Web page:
According to Schirmer, evidence about the importance of biophilic design is growing. Proof about the impact of natural light is strong, she said. So too is offering natural views out of windows; indoor plants do not have the same magnitude of effect as those outdoors. For those not near windows, reasonably solid data suggests that putting paintings or images which feature nature on walls also helps.
Until recently, there was less evidence about the effect of surfaces made of natural materials such as timber, Schirmer notes. On this score, however, she was asked last year to review data contained in a study commissioned by the Forest and Wood Products Association and compiled by market research firm Pollinate.
Based on a survey of 1,000 workers of different ages, genders, income levels and seniority, that study looked at the prevalence of biophilic elements in workplaces at the moment and the impact which biophilic elements (natural light, vegetation, wood surfaces and so on) have on worker satisfaction and sense of well-being in offices.
All up, more than one-quarter (26 per cent) of all workers surveyed indicated that they were unable to see a single biophilic element of any kind from their workstation. Of those who could see one, natural-looking exposed surfaces were the most common. Only two in five had a window view of nature, whilst less than two in five were able to see an indoor plant.
In terms of biophilic design’s effect, the study looked separately at non-wood elements (natural light, view of nature and so on) and separately at wood.
With non-wood elements, it found that those who could not see these had a one in two likelihood of being dissatisfied with their work. On the flip side, four in every five of those who had many visual elements had above average levels of well-being. Those with multiple elements present also had very high levels of work satisfaction.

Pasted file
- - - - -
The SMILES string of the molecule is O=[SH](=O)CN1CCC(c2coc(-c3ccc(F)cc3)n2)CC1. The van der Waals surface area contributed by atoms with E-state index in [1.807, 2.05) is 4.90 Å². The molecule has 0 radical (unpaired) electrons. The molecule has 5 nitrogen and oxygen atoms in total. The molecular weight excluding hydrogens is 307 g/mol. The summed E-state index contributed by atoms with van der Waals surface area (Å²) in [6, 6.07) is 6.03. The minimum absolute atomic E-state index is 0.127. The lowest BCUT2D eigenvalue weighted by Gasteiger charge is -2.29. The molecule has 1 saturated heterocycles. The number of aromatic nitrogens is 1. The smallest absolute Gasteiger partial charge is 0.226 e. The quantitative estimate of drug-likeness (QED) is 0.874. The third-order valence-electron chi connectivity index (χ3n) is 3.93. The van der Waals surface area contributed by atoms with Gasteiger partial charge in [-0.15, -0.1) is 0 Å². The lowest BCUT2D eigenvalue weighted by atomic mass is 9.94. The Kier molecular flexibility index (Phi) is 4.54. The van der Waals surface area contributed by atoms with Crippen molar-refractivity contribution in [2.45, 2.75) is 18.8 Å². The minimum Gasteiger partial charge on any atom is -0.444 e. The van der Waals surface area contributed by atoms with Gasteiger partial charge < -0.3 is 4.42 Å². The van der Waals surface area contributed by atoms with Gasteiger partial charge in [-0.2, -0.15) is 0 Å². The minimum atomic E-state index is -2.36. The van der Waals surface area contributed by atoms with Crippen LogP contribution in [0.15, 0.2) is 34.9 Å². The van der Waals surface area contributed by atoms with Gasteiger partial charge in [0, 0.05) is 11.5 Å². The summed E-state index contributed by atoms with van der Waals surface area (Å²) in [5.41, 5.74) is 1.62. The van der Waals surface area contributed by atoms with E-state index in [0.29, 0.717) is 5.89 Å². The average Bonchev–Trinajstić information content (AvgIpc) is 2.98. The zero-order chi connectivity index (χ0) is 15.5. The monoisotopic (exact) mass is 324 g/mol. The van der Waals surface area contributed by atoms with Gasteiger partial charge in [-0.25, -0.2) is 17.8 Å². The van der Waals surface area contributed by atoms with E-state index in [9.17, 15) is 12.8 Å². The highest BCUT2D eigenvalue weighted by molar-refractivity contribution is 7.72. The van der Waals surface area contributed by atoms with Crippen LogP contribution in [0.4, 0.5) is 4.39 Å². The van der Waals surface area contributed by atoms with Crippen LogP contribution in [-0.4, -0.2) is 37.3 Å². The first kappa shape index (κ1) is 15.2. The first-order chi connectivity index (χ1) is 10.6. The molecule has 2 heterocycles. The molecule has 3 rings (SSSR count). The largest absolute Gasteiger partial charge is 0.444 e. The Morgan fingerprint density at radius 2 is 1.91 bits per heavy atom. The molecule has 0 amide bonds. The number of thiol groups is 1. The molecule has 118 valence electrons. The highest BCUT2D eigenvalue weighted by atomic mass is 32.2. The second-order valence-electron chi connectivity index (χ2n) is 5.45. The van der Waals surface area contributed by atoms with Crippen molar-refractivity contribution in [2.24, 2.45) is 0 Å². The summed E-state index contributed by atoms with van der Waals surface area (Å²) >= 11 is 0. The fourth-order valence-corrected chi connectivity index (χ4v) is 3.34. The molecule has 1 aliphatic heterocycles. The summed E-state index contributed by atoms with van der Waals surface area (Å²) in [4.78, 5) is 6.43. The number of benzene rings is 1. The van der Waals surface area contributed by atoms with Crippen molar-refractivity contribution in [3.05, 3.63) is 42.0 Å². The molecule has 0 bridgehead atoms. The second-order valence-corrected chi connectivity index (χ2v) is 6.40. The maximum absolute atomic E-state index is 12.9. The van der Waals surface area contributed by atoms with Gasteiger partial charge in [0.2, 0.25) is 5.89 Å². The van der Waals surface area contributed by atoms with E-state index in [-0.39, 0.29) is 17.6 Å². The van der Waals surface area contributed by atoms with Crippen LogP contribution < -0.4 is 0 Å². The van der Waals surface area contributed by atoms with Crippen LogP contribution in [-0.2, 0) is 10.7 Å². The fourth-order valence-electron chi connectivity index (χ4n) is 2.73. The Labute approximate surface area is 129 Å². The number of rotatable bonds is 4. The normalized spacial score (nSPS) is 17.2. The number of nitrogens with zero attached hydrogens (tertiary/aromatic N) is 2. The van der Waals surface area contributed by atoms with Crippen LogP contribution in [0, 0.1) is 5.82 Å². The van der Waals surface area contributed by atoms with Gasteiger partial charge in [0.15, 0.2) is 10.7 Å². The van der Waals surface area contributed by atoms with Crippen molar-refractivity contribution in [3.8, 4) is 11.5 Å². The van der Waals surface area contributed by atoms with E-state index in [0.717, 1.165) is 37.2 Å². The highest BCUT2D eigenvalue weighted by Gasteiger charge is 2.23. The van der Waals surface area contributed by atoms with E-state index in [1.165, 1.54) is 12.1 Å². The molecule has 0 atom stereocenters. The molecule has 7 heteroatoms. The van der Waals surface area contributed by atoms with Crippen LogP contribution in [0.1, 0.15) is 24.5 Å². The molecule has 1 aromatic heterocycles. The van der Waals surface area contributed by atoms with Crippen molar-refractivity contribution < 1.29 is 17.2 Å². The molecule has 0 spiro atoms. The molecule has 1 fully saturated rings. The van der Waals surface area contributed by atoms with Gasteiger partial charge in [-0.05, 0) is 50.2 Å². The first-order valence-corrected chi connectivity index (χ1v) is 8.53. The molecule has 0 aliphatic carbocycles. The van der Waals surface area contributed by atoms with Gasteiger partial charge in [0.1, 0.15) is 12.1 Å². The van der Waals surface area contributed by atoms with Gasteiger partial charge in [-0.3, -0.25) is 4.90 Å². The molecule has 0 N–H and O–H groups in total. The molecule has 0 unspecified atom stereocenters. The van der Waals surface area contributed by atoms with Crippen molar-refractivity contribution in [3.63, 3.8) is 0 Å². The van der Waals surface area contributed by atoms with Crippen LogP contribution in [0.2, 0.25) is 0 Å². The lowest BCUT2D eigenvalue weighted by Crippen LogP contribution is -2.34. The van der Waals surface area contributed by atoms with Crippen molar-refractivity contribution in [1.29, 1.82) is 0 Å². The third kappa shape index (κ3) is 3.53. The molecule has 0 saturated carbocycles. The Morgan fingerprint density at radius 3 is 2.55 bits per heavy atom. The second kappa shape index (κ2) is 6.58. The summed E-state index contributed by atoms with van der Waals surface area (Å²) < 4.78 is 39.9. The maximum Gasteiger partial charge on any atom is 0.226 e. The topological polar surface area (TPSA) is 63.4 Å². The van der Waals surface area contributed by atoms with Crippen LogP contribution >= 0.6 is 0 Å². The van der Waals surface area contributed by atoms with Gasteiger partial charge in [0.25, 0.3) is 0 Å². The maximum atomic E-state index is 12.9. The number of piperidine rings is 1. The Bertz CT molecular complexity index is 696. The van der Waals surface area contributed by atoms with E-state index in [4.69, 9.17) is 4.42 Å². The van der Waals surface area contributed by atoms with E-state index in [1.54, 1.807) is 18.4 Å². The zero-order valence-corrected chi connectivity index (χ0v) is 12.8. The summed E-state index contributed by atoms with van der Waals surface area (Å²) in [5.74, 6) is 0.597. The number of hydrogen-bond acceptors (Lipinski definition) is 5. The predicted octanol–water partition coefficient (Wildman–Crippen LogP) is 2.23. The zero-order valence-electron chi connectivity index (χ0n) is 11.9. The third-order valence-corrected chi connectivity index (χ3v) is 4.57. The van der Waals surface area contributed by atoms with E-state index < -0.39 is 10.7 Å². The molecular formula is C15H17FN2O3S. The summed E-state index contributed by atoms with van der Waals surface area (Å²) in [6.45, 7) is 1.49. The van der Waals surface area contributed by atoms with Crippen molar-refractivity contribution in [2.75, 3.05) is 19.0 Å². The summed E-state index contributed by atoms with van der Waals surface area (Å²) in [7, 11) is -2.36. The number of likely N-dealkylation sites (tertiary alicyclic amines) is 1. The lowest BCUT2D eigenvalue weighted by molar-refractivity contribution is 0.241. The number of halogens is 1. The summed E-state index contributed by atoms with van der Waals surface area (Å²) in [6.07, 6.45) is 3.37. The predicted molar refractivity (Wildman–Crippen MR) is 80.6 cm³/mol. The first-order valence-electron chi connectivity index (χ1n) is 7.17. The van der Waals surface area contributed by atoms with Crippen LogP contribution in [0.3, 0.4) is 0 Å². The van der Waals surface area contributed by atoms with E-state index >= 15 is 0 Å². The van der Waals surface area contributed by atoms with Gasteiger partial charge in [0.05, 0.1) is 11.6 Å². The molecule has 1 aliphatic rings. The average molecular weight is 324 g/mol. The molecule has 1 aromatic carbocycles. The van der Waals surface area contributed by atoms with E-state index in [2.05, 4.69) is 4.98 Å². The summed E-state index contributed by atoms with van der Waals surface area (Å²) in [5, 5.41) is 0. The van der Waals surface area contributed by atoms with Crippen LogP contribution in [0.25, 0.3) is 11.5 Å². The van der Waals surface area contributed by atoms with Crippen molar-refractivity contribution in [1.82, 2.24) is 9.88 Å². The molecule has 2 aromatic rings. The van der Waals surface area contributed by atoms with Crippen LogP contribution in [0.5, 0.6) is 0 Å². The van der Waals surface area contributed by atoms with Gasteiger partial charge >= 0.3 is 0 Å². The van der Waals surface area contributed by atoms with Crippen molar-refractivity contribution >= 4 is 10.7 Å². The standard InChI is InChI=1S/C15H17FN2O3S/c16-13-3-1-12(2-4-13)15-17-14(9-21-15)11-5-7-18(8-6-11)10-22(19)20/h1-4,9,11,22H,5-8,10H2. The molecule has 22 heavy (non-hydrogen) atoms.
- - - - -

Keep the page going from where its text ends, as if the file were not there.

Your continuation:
Regarding wood, the study found an absence of timber had a negative effect. Wood’s benefits were also found to be greater when combined with other elements.
Results in this study were controlled for variables such as incomes, gender, age, level of authority, degree of control over workspace and workplace culture. Accordingly, outcomes were not skewed by factors such as offices with greater biophilic design generally being plusher spaces occupied by those in higher positions with greater levels of work satisfaction.
Nevertheless, Schirmer offered several notes of caution.
First, further research is needed to determine what types of plants and/or wood yields the best results.
Next, singular elements such as a sole plant on a window sill don’t cut it. Much more powerful are multiple plants or multiple elements.
Third, many of the case-studies of biophilic design to date centre around new-builds. Designers need an expanded toolbox to embed biophilic elements into a range of retrofit scenarios as well.
Finally, conflicts with other design considerations need to be managed. Greater use of glass, for example, could maximise sunlight but might also increase energy consumption.
Around Australia, momentum toward buildings which improve our state of mind is growing.
By bringing in natural elements and making spaces more personal, our workspaces can be made much more humane.